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There is much darkness in our world and in the human heart. Schools can help let the light in and help build a world of compassion and empathy. (Photo: Mint)
There is much darkness in our world and in the human heart. Schools can help let the light in and help build a world of compassion and empathy. (Photo: Mint)

Opinion | A tale of two horses and what it tells us about our life and times

Do we want a world in which we abandon the weakest or one where true compassion prevails?

The two horses were standing still on the road in the dark winter morning. I returned after an hour-long run, and they had drifted about 50m. They were still standing still. That was two weeks ago. I went on a week-long trip and returned. They were still there. This was the third time in three years that two horses have appeared on that road near my house.

That afternoon, I went to a house where I had never been before. To meet people I had not met ever. Before I reached the house, my thoughtful host sent me a cautionary text, “We have three dogs." When I reached, two of them threw themselves at me. Hugging and nuzzling me, prancing about at the excitement of seeing me. Their names were Bella and Marx. They seemed to have missed me, as I have missed them. But this was the first time I was meeting these dogs.

Instantaneous communion is the capacity of dogs, not mine. But I have opened myself to this experience in the past three years. Beginning with Tinker, Tailor, Soldier and Spy, the four little kittens that adopted our garden. Followed by a bolt of a conversation questioning my implicit assumption about categorical differences between humans and animals. And then the first two horses appeared on the road, in this chain of events. Earlier, animals and I would occupy the same physical space, but their world was closed to me. Because I had kept the doors bolted.

It took a week or so before I registered those first two horses. They would drift slowly within a kilometre on the road, but they remained there. They looked old, which they were. Then I went on a trip to Barmer; it was September.

Most rural government schools in that area are beautiful. In the vastness of the desert, land is not in short supply. Almost all schools have neatly walled campuses, with the buildings clustered on one side, and the rest of it a sandy expanse of playgrounds. They have carefully tended green patches, usually of neem trees, around the buildings. Scores of schools harvest every drop of rain that falls and use it through the year and re-use every drop they can.

The blaze of September in the desert becomes real only when you experience it. I was drenched in sweat sitting inside a classroom. Through the open door and windows, we could see the school gate right across the sandy playground, about 100m away, and beyond up to the high sand dunes. I was sitting at the door to catch the breeze, there was a 14-year-old girl sitting near me. It was class VIII, and they were learning math. It was tough going. He was a language teacher compelled to teach math, since he was the only teacher in the middle school.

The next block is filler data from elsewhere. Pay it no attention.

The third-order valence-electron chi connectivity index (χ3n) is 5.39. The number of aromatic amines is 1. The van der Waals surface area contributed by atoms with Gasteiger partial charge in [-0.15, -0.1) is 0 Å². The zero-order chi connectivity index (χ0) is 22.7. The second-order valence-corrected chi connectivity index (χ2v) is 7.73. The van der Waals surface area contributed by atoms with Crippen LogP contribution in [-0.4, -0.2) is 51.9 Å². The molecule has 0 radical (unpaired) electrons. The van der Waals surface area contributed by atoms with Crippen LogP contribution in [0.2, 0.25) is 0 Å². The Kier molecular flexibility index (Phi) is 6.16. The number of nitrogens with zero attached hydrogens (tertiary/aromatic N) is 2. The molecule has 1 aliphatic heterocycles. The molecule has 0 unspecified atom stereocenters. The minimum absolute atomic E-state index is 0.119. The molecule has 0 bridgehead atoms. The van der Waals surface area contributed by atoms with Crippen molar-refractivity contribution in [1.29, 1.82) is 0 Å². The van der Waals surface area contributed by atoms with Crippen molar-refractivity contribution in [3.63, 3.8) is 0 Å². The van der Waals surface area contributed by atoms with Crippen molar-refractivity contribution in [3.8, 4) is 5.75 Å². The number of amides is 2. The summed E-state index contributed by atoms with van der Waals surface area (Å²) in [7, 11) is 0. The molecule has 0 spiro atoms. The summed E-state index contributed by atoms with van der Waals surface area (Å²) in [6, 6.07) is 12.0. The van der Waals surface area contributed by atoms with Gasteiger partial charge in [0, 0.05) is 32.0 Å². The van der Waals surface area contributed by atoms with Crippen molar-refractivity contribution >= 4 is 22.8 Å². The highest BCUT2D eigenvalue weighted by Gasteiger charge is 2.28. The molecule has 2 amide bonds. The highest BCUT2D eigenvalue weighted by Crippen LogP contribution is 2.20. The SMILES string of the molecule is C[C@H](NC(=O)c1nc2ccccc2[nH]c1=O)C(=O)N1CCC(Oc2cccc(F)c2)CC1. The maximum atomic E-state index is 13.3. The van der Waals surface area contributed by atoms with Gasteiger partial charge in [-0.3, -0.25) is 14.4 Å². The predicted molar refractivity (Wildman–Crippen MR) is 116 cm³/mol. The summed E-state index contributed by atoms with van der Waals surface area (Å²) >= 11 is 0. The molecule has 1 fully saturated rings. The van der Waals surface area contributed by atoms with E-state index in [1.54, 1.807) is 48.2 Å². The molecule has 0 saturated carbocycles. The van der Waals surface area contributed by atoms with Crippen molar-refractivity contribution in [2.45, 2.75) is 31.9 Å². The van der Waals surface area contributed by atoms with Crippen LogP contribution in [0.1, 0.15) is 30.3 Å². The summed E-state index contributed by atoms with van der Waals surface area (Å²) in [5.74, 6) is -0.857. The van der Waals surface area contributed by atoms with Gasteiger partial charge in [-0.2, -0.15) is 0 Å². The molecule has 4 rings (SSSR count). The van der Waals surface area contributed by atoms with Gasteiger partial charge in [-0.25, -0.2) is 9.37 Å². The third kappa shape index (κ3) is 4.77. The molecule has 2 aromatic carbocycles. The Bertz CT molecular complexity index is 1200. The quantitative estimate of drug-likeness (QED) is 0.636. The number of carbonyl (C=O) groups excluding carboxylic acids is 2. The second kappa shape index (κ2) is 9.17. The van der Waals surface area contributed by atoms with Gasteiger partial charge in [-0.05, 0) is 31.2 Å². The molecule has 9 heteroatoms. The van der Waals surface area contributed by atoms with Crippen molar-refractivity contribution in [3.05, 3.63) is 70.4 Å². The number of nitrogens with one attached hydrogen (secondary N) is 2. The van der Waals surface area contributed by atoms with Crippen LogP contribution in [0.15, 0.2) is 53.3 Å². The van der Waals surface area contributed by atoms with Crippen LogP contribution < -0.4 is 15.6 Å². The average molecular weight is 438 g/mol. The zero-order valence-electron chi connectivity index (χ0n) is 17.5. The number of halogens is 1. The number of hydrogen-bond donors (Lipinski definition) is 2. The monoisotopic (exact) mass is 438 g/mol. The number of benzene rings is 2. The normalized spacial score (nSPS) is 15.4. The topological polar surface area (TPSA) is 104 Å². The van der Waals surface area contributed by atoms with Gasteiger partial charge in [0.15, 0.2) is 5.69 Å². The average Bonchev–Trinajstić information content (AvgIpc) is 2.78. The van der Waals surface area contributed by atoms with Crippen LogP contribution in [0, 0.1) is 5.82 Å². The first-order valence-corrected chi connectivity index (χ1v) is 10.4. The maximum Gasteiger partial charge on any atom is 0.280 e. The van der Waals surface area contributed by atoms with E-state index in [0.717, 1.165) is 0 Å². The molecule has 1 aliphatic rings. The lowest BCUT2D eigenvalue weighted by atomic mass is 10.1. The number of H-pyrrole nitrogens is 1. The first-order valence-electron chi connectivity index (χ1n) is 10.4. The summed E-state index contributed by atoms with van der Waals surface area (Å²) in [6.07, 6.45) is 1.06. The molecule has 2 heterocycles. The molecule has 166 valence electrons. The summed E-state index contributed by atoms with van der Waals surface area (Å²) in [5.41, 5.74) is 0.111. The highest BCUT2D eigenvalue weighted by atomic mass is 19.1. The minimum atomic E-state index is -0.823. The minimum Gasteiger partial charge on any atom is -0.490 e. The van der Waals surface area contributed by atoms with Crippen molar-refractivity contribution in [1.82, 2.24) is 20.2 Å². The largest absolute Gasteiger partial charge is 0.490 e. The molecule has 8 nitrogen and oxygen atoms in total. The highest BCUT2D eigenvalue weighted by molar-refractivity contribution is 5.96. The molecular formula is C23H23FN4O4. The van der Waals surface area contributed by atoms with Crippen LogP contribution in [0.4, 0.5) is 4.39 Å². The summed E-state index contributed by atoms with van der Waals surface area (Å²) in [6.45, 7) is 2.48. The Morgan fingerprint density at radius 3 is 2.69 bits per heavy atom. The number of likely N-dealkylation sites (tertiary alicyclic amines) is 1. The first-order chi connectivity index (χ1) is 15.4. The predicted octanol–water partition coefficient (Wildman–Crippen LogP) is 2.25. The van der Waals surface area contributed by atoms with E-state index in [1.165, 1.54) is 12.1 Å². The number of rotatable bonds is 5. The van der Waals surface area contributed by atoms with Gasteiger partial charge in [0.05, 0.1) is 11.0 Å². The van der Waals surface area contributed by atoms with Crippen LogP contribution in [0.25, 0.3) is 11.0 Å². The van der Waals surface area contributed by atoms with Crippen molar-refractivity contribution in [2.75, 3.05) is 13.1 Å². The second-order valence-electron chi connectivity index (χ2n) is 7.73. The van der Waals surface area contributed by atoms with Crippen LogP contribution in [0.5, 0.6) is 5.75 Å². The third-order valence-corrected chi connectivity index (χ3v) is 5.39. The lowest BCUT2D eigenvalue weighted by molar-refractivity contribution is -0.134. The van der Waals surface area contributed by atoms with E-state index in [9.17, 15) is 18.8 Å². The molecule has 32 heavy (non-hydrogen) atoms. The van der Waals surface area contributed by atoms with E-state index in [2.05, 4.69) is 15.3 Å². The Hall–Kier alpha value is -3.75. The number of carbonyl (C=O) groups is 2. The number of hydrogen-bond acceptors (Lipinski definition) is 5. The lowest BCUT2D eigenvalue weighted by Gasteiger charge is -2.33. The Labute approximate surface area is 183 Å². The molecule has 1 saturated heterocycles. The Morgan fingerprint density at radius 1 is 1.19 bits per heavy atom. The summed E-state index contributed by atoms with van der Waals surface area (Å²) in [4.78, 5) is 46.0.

The grill gate of the school swung open, pushed by a goat. It was followed by five more goats. The six walked slowly across the playground to the corner with the hand-pump atop the tank with the harvested rainwater. The girl too noticed the goats. In a flash, she was off. With no footwear, she ran across the sand to the hand-pump. She started pumping the water out and drenched her head in the water. Then she continued and the water drained to a small shallow pool. The goats were waiting, they slurped the water. She had to pump more; the goats were not done. The whole thing took about five minutes, and that is when I realized that she had drenched herself to face the afternoon blaze as she tended to the goats. Through these proceedings, the teacher merely glanced out.

After the class, I asked the girl whether the goats were known to her. No, she said. The water is so precious here, you gave so much of it to them. They were thirsty, she replied. But the school will need all the water, wouldn’t it? Whatever we have, we can share; if we don’t take care of them, who will?

I returned home and the horses were still there on the road. Now, I saw them through the eyes of the girl who ran to water the thirsty goats. We tried to find a home for them. With increasing desperation. There would surely be someone or some organization that could take them in? But there was no shelter for two old horses in a city of 10 million people. Then one day, the two vanished. This is what we do to our old horses that have served with devotion and affection, leave them to wander off and die.

What kind of a world do we want? Do we abandon the weakest and those who serve, or, do we share what we have and slake their thirst? Do we return the unconditional love and devotion we receive, or do we turn our backs to both love and suffering?

That day near Barmer, after the girl went away, the teacher said, “Sir, maths nahin padhaa sakte, toh kam se kam pyaar-mohaabat se jeena toh sikhaa sakte hain" (Even if I am not able to teach math, at least I can try to teach them to live with love and compassion).

There is much darkness in our world and in the human heart. Schools can help let the light in and help build a world of compassion and empathy. In this world, we care for all thirsty goats, and the love of Bella and Marx is reciprocated in full, across distance and time. And that of humans too. But if schools talk of bullets and revenge, or, we interrogate our school children on charges of sedition and worse, we are well on the road to perdition.

Those two horses are there on that road, still.

Anurag Behar is CEO of Azim Premji Foundation and also leads sustainability initiatives for Wipro Ltd

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